The other thing I'll mention one more thing about that For me, when I'm looking for mentors, there's these five boxes that I want to check, because so for me, a mentor has to be a family guy. You can't have seven divorces. I love you, respect you, but we're just not tied in together. You got to be a man of faith. You have to have a successful business. You got to really love people. I know a lot of guys that have the top three but just like the company is a P&L, and for me, I'm just not like that at all in any way. Shape, shape form or fashion, right, uh, and you have to be a positive individual. So these five things.

JC Hite:

So when I'm doing a paid mentorship, like I'm actually paying a mentor, they have to check all five boxes, and the reason be it is because if you're off on one of these that are really crucial to me, it changed. You know, every one of these affects every one of these, okay, so so if how, how I do business, is going to correlate with how my marriage operates and how my kids operate and how my happiness operates and all these things, you can't do one without affecting the other, and so I look for these five elements here so that I can. So the fifth element was kids. They have to have children, right, and so these all five of these elements here need to play together, and so I'm very particular with my mentors who they are, what they're about, what they're doing. So, like John checks these boxes, right, yeah.

Dr. William Attaway:

That's so good. I think that's the intentionality that you're displaying there and the filters, the lenses you're looking through. That is so important Because I've watched so many people in the entrepreneurial space who are admiring people from afar and so often trying to replicate or duplicate what they're doing, without understanding that's a different context and they have different values.

JC Hite:

They see the world differently and if I'm, if I'm listening to an entrepreneur and you're, you're giving me an advice and you've been through, you know, four divorces and your kids don't even like anymore right, and you're giving me business advice. Your business advice is, is could be where it's like all right, you got to do what you got to do. This is, you know, the season for business. Focus on the family. It's just going to be a different context potentially than the others, and for me, we get one life. I'm already halfway through this sucker. I kind of want to invest in trying to be a little bit intentional about how I make decisions and push forward and so on and so forth.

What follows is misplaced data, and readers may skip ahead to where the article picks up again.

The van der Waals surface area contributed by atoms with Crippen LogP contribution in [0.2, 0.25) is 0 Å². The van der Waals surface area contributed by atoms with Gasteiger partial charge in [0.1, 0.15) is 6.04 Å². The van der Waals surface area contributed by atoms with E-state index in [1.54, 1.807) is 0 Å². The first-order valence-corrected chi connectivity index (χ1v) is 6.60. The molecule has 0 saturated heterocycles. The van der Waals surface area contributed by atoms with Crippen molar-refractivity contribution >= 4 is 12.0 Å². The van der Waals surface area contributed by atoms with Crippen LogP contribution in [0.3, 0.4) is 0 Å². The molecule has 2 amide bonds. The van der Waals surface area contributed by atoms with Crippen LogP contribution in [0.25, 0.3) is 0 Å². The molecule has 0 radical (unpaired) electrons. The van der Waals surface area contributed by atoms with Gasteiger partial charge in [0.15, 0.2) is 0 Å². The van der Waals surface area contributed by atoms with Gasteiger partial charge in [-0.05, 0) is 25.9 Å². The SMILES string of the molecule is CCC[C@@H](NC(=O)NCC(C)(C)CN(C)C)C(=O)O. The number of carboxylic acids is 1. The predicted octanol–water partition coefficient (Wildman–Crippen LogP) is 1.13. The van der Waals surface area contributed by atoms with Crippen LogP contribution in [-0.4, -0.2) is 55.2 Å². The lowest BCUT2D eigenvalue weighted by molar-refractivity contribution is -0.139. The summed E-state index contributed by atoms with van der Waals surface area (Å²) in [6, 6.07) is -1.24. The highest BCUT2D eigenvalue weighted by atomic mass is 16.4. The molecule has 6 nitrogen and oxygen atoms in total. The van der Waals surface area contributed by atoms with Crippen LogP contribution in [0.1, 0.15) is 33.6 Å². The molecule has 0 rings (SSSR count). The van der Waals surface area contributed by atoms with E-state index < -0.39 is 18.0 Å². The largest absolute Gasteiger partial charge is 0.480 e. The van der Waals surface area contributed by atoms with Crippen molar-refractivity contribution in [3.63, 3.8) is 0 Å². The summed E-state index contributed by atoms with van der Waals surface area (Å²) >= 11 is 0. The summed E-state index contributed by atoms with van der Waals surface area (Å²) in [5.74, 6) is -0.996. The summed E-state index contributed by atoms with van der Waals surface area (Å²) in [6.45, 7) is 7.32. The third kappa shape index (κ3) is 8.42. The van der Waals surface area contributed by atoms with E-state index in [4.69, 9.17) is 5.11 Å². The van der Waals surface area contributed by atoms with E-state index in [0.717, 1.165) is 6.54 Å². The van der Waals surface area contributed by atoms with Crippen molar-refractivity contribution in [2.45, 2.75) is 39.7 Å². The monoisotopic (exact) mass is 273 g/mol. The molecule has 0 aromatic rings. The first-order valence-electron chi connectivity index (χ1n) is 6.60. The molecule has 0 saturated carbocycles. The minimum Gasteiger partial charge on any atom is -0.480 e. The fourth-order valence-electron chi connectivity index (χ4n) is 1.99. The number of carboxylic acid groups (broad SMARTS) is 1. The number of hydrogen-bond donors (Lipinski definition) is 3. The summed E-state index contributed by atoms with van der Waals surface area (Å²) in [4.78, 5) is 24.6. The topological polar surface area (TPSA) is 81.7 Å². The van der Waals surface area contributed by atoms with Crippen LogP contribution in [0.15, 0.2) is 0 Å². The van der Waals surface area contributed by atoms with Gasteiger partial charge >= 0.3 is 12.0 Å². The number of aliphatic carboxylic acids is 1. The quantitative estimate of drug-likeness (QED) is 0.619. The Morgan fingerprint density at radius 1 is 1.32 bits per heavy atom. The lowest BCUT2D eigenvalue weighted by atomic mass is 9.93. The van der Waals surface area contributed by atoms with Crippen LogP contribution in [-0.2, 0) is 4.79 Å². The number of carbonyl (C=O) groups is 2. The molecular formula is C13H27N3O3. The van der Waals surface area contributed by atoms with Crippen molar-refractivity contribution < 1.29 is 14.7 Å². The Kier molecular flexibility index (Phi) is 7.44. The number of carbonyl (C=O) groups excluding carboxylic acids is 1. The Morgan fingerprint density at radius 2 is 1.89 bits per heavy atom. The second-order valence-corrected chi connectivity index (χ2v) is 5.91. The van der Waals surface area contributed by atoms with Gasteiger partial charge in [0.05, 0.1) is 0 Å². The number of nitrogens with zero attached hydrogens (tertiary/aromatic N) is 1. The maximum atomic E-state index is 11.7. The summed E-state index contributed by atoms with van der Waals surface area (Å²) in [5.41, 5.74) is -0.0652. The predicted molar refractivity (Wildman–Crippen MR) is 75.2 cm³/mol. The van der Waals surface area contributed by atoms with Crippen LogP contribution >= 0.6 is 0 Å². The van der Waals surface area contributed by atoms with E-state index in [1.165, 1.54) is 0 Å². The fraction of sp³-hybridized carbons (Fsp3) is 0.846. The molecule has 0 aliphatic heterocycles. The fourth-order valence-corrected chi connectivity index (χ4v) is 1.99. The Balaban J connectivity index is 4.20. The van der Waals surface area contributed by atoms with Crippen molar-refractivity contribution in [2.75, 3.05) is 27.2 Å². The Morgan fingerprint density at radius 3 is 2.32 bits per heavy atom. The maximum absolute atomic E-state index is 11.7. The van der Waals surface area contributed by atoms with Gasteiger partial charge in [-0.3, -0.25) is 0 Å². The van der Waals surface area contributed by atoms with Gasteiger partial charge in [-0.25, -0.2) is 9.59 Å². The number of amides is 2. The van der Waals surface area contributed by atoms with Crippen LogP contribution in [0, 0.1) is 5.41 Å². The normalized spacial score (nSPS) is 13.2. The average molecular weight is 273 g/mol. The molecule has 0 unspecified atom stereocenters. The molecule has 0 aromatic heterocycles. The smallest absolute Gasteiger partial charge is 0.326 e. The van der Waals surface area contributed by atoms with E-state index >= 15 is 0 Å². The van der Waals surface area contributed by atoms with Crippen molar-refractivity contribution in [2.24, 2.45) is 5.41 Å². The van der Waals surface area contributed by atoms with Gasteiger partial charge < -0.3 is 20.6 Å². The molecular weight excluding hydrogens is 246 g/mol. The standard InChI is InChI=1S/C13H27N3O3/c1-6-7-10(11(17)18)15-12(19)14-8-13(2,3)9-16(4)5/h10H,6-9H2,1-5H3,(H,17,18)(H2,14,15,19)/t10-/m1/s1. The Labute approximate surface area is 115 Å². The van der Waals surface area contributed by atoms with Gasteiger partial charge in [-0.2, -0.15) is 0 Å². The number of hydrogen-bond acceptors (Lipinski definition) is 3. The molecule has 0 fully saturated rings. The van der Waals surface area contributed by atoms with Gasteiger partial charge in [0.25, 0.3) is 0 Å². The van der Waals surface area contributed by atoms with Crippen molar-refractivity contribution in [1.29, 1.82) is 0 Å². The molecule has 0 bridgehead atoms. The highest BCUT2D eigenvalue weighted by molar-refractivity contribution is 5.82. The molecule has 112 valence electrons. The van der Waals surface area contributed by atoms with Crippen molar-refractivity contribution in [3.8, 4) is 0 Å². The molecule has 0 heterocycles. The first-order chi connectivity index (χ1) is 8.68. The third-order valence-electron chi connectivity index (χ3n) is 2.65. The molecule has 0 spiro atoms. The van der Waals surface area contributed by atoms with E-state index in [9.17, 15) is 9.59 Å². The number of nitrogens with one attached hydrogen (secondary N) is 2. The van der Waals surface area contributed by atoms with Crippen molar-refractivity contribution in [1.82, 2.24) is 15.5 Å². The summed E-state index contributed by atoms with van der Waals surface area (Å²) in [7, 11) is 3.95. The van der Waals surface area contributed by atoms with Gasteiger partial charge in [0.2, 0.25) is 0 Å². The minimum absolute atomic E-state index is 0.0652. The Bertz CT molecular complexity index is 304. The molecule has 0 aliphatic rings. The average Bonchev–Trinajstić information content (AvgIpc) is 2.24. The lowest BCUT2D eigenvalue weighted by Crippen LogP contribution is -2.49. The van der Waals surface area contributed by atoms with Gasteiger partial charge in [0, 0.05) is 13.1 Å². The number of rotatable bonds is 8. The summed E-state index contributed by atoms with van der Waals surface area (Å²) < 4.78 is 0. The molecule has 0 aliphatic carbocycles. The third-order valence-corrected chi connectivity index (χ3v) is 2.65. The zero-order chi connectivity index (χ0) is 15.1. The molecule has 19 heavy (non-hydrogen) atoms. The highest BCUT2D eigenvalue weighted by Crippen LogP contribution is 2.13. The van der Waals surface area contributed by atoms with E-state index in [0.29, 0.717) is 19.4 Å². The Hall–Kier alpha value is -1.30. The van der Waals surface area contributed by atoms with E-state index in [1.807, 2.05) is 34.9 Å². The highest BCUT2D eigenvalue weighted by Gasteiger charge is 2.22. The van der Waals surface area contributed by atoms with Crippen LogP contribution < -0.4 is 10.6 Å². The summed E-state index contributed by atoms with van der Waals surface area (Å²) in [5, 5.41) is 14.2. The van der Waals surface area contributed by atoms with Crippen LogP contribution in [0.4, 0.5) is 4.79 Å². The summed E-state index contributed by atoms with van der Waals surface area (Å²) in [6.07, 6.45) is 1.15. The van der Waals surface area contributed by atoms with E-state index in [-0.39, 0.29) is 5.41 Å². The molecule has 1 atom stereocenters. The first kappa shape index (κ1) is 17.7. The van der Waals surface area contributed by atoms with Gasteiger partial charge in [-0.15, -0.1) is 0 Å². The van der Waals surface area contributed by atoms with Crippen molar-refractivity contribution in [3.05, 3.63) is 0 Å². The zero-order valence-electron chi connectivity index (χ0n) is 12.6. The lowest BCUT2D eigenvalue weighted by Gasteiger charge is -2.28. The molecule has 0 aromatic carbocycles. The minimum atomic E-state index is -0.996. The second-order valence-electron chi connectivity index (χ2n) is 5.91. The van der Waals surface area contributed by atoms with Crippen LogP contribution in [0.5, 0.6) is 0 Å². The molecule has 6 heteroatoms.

Dr. William Attaway:

So good, you know, as a continual learner, and I know you said you prefer mentors, but is there a book that has made a big difference in your journey, something that you would?

JC Hite:

recommend that the leaders who are listening put on their to-read list. E-myth is a really great read if you're an entrepreneur and you want to grow and scale. If you're a new entrepreneur, I actually like Dave Ramsey's Entree Leadership as a holistic good book. To read E-Myth if you're wanting to grow and scale. Gerber's a good friend. He was on my last podcast. Probably those two, if you're wanting to grow, are really good reads.

Dr. William Attaway:

Two fantastic reads for sure. I'm curious you mentioned that you're kind of at the halfway point, and typically when we hit that point we start to think about legacy. Have you given thought to what you want your legacy to be?

JC Hite:

Oh, that's funny. I am not At this moment in my life. I could be wrong, I could be the idiot. I'm just not a big, not really big, into legacy. I don't really. You know, I'm not. I don't necessarily. Even though Hite is called Hite, it's my last name. I don't really care about having my name on the building. I don't really care too much about leaving my kids a bunch of money. I don't really care too much. I'm much more into how do we spread the gospel, how do we influence people? How do we help our team members so that they can change their families' future?

JC Hite:

I hear a lot of stuff on legacy. A lot of people are into it and building generational wealth, and I think these are great, really cool things that can be very positive. I don't know, it's just not something. I'm a big, I hope my kids do really well. But that has nothing to do with money for me and it has nothing to do with their name on anything. I guess, so to speak. But we'll see, who knows, that might change, because I know I'm not the norm when I say that.

Dr. William Attaway:

It's so interesting that you describe that in that way, because I think you did describe your legacy. I think you did describe that when you said you want to invest in your team, you want to invest in other people so that they change their story, so that they change their family. That is legacy. You know, our legacy can be what we, how we invest in and impact other people, and that can go for generations. That can go for generations. This is the beauty of truly being a catalytic leader. I believe that you know what you do, the decisions you make and how you lead doesn't just affect you. It affects those around you, your team, their families, your family, your kids, their kids, your clients and the ripples go so far that you really never know exactly how far those ripples will touch. Yeah, so I hear your legacy in the people that you impact through how you lead.

JC Hite:

Well, there you go, that works, that works. Normally, when I'm talking to entrepreneurs, what we see is leaving the kids a bunch of money and our names on as many buildings as possible and the book that's a Wall Street Journal bestseller. That type of stuff doesn't interest me as much.